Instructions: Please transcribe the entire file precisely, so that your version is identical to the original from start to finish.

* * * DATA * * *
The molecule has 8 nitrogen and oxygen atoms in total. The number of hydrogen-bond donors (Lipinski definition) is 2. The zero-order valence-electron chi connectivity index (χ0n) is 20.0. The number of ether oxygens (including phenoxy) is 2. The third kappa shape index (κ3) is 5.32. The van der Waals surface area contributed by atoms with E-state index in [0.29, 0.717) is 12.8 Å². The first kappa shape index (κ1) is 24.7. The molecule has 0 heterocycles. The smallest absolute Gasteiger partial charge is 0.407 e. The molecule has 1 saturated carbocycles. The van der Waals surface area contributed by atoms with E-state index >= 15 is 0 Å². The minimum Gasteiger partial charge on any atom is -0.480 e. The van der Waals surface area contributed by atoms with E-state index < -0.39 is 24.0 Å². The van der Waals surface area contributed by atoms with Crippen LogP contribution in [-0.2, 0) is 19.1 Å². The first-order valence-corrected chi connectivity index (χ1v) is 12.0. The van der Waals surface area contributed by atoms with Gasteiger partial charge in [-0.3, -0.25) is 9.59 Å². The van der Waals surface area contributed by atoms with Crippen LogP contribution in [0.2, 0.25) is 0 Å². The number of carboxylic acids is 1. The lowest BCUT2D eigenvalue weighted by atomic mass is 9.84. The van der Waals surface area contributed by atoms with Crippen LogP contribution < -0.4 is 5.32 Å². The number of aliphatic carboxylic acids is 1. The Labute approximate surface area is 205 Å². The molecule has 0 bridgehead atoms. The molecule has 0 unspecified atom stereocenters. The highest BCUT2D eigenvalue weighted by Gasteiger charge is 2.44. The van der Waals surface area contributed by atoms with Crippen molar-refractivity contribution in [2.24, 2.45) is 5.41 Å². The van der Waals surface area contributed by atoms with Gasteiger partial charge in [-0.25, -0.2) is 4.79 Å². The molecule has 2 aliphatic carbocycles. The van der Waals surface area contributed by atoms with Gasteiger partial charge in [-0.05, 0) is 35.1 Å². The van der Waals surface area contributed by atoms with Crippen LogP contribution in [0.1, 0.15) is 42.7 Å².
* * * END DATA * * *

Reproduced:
The molecule has 8 nitrogen and oxygen atoms in total. The number of hydrogen-bond donors (Lipinski definition) is 2. The zero-order valence-electron chi connectivity index (χ0n) is 20.0. The number of ether oxygens (including phenoxy) is 2. The third kappa shape index (κ3) is 5.32. The van der Waals surface area contributed by atoms with E-state index in [0.29, 0.717) is 12.8 Å². The first kappa shape index (κ1) is 24.7. The molecule has 0 heterocycles. The smallest absolute Gasteiger partial charge is 0.407 e. The molecule has 1 saturated carbocycles. The van der Waals surface area contributed by atoms with E-state index >= 15 is 0 Å². The minimum Gasteiger partial charge on any atom is -0.480 e. The van der Waals surface area contributed by atoms with E-state index < -0.39 is 24.0 Å². The van der Waals surface area contributed by atoms with Crippen LogP contribution in [-0.2, 0) is 19.1 Å². The first-order valence-corrected chi connectivity index (χ1v) is 12.0. The van der Waals surface area contributed by atoms with Gasteiger partial charge in [-0.3, -0.25) is 9.59 Å². The van der Waals surface area contributed by atoms with Crippen LogP contribution in [0.2, 0.25) is 0 Å². The number of carboxylic acids is 1. The lowest BCUT2D eigenvalue weighted by atomic mass is 9.84. The van der Waals surface area contributed by atoms with Crippen LogP contribution < -0.4 is 5.32 Å². The number of aliphatic carboxylic acids is 1. The Labute approximate surface area is 205 Å². The molecule has 0 bridgehead atoms. The molecule has 0 unspecified atom stereocenters. The highest BCUT2D eigenvalue weighted by Gasteiger charge is 2.44. The van der Waals surface area contributed by atoms with Crippen molar-refractivity contribution in [2.24, 2.45) is 5.41 Å². The van der Waals surface area contributed by atoms with Gasteiger partial charge in [-0.25, -0.2) is 4.79 Å². The molecule has 2 aliphatic carbocycles. The van der Waals surface area contributed by atoms with Gasteiger partial charge in [-0.05, 0) is 35.1 Å². The van der Waals surface area contributed by atoms with Crippen LogP contribution in [0.1, 0.15) is 42.7 Å².